The 3D Challenge of Covid Faced by PR Agencies


The 3D Challenge of Covid Faced by PR Agencies

The 3D Challenge of Covid Faced by PR Agencies

Agencies have been thrown into a game of 3D chess where three challenges; of Time, of Nature and of Space threaten the basics of agency economics.

For a sector that is more conservative than many would first admit, juggling all three together requires some radical re-thinking to succeed.

The PR world talks a good job of being dynamic and fluid but in many ways it is remarkably static.

A PR agency MD from the 1990s would have no problem recognising the strengths and weaknesses in the financial performance of agency of 2020. The tech has changed but the fundamental business ratios are constant.

Revenue per head, pitch win rate, client churn, gross profit as a percentage of income are all pretty much as important as measures of success as they were 10 or even 50 years ago.

What has been changing in the last few years is the underlying pattern of revenues driven by changes in the nature of what clients want from their PR agencies and that was increasingly problematic even before Covid.

Agencies have become fairly used to there being two big and growing sources of change and volatility in the last 10 or so years, both of which have challenged PR agency practice and now, thanks to Covid there is a third, meaning that agencies are now playing 3D chess.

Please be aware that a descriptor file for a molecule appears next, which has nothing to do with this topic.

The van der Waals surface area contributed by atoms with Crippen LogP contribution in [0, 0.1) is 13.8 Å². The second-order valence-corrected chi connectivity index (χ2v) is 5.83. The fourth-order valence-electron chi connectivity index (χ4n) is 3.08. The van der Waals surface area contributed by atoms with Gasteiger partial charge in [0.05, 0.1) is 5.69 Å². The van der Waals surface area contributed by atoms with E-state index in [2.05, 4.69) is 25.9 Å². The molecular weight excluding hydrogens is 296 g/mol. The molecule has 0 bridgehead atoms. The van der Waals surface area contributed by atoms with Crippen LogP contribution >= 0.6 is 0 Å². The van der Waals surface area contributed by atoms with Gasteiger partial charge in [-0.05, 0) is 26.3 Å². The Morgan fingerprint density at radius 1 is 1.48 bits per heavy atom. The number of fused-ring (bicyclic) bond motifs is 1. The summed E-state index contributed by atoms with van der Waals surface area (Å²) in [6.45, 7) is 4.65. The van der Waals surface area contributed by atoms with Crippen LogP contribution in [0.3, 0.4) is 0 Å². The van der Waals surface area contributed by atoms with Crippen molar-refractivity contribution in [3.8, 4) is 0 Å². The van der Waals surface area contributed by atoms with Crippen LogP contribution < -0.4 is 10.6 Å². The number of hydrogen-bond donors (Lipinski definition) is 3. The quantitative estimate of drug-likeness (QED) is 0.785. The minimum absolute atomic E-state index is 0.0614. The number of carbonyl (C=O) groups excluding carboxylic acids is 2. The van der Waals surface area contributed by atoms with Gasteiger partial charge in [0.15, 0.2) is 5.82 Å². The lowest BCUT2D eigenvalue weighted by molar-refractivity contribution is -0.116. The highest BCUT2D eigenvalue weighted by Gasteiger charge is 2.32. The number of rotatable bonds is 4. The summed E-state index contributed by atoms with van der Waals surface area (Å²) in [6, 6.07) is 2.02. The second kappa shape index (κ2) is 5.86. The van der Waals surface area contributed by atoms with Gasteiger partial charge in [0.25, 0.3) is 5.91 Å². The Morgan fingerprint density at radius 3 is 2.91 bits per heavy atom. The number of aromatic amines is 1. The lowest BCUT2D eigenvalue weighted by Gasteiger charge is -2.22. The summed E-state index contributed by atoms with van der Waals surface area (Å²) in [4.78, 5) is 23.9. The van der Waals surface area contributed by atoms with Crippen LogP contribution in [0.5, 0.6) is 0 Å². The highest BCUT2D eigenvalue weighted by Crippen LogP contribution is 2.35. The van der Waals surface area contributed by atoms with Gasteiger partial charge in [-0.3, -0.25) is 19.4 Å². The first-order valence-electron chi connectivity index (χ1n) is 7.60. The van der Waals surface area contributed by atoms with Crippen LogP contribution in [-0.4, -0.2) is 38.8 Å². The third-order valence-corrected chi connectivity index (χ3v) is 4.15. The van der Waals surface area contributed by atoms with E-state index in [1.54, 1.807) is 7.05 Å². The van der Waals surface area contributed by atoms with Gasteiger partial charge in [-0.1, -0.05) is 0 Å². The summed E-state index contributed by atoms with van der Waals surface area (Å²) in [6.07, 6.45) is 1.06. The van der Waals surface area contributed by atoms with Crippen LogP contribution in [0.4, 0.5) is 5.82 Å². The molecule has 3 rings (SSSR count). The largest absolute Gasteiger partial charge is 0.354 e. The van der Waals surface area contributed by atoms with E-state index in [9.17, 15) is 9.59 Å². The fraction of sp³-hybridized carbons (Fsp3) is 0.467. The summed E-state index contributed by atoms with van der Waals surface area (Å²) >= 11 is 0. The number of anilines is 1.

Dimension One: Volatility in Time

The shift in the last few years from retainers to project fees has meant that forecasting when revenues will occur is harder it ever was. Forecasting your fixed and most of your variable costs meanwhile remains relatively easy and of course the biggest line on your costs forecast is the people number and its direct dependencies, like IT cost per head, management time per head and so forth. The closer you get to the start of Q4 and the end of the runway, the bigger the knot in your stomach gets.

You start with column A on the forecast, list your clients, then those mystery clients A,B,C,D etc ‘to be won’ and then you begin the informed guesswork of populating the 12 columns to the right.

Which month the revenues drop into has been increasingly variable with the ebb & flow of projects and the potential for mismatch with your main cost, people, has grown with it, stressing your key revenue per head ratio and cash flow profile more than ever.

Covid has only accelerated this and it’s a brave MD who sees that volatility falling back to pre-Covid levels in 2021.

Being able to vary your people overhead line more in sync with your revenue flows is now far more possible than it ever was thanks to talent platforms.

The need to consider flexible talent pipelines as a strategy not a tactic is no longer a ‘may be’ decision, it’s a question how much you will embed freelance PR talent in your approach to business planning.

Dimension Two: Volatility in Scope

As well as moving in time, the figures on the forecast are changing in terms of what kind of work lies behind them.